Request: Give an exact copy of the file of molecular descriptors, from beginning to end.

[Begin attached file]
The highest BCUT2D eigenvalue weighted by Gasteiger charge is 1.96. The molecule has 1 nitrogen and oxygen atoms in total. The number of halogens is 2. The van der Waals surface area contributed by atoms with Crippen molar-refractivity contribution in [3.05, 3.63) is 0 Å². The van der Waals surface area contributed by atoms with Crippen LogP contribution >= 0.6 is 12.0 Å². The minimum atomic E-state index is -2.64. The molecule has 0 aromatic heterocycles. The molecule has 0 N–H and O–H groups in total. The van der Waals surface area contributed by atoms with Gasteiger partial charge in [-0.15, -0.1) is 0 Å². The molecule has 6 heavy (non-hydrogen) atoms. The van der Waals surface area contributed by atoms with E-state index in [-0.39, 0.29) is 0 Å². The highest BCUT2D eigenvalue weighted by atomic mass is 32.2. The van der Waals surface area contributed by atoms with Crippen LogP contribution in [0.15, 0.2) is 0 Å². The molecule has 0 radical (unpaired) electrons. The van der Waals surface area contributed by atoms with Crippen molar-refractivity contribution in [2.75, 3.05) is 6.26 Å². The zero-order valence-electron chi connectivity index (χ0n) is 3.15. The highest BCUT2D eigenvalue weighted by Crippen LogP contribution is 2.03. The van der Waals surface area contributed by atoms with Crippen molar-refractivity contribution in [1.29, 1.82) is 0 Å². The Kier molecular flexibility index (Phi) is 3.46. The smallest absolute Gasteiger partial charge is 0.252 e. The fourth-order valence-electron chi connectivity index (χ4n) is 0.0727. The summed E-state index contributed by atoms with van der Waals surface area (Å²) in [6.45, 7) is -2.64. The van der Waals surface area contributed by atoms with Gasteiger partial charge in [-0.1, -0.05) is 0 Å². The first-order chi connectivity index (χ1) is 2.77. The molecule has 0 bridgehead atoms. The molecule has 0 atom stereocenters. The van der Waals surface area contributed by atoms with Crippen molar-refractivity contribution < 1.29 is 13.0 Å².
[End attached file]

The highest BCUT2D eigenvalue weighted by Gasteiger charge is 1.96. The molecule has 1 nitrogen and oxygen atoms in total. The number of halogens is 2. The van der Waals surface area contributed by atoms with Crippen molar-refractivity contribution in [3.05, 3.63) is 0 Å². The van der Waals surface area contributed by atoms with Crippen LogP contribution >= 0.6 is 12.0 Å². The minimum atomic E-state index is -2.64. The molecule has 0 aromatic heterocycles. The molecule has 0 N–H and O–H groups in total. The van der Waals surface area contributed by atoms with Gasteiger partial charge in [-0.15, -0.1) is 0 Å². The molecule has 6 heavy (non-hydrogen) atoms. The van der Waals surface area contributed by atoms with E-state index in [-0.39, 0.29) is 0 Å². The highest BCUT2D eigenvalue weighted by atomic mass is 32.2. The van der Waals surface area contributed by atoms with Crippen LogP contribution in [0.15, 0.2) is 0 Å². The molecule has 0 radical (unpaired) electrons. The van der Waals surface area contributed by atoms with Crippen molar-refractivity contribution in [2.75, 3.05) is 6.26 Å². The zero-order valence-electron chi connectivity index (χ0n) is 3.15. The highest BCUT2D eigenvalue weighted by Crippen LogP contribution is 2.03. The van der Waals surface area contributed by atoms with Crippen molar-refractivity contribution in [1.29, 1.82) is 0 Å². The Kier molecular flexibility index (Phi) is 3.46. The smallest absolute Gasteiger partial charge is 0.252 e. The fourth-order valence-electron chi connectivity index (χ4n) is 0.0727. The summed E-state index contributed by atoms with van der Waals surface area (Å²) in [6.45, 7) is -2.64. The van der Waals surface area contributed by atoms with Gasteiger partial charge in [-0.1, -0.05) is 0 Å². The first-order chi connectivity index (χ1) is 2.77. The molecule has 0 bridgehead atoms. The molecule has 0 atom stereocenters. The van der Waals surface area contributed by atoms with Crippen molar-refractivity contribution < 1.29 is 13.0 Å².